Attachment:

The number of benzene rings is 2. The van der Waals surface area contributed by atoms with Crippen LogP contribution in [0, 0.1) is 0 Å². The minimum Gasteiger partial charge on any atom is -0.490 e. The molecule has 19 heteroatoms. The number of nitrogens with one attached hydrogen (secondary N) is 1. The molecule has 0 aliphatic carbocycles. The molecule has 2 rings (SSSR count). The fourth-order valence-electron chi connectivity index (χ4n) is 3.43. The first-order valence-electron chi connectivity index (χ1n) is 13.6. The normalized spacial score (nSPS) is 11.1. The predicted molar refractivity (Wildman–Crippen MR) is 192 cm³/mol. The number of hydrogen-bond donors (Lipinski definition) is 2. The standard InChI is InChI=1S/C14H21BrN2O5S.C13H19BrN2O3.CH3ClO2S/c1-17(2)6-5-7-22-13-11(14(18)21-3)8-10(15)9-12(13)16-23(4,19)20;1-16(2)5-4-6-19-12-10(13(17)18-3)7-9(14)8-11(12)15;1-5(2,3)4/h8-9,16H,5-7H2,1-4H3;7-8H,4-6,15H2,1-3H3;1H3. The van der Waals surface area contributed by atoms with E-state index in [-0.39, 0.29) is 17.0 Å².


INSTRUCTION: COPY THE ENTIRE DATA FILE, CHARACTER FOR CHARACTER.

The number of benzene rings is 2. The van der Waals surface area contributed by atoms with Crippen LogP contribution in [0, 0.1) is 0 Å². The minimum Gasteiger partial charge on any atom is -0.490 e. The molecule has 19 heteroatoms. The number of nitrogens with one attached hydrogen (secondary N) is 1. The molecule has 0 aliphatic carbocycles. The molecule has 2 rings (SSSR count). The fourth-order valence-electron chi connectivity index (χ4n) is 3.43. The first-order valence-electron chi connectivity index (χ1n) is 13.6. The normalized spacial score (nSPS) is 11.1. The predicted molar refractivity (Wildman–Crippen MR) is 192 cm³/mol. The number of hydrogen-bond donors (Lipinski definition) is 2. The standard InChI is InChI=1S/C14H21BrN2O5S.C13H19BrN2O3.CH3ClO2S/c1-17(2)6-5-7-22-13-11(14(18)21-3)8-10(15)9-12(13)16-23(4,19)20;1-16(2)5-4-6-19-12-10(13(17)18-3)7-9(14)8-11(12)15;1-5(2,3)4/h8-9,16H,5-7H2,1-4H3;7-8H,4-6,15H2,1-3H3;1H3. The van der Waals surface area contributed by atoms with E-state index in [-0.39, 0.29) is 17.0 Å².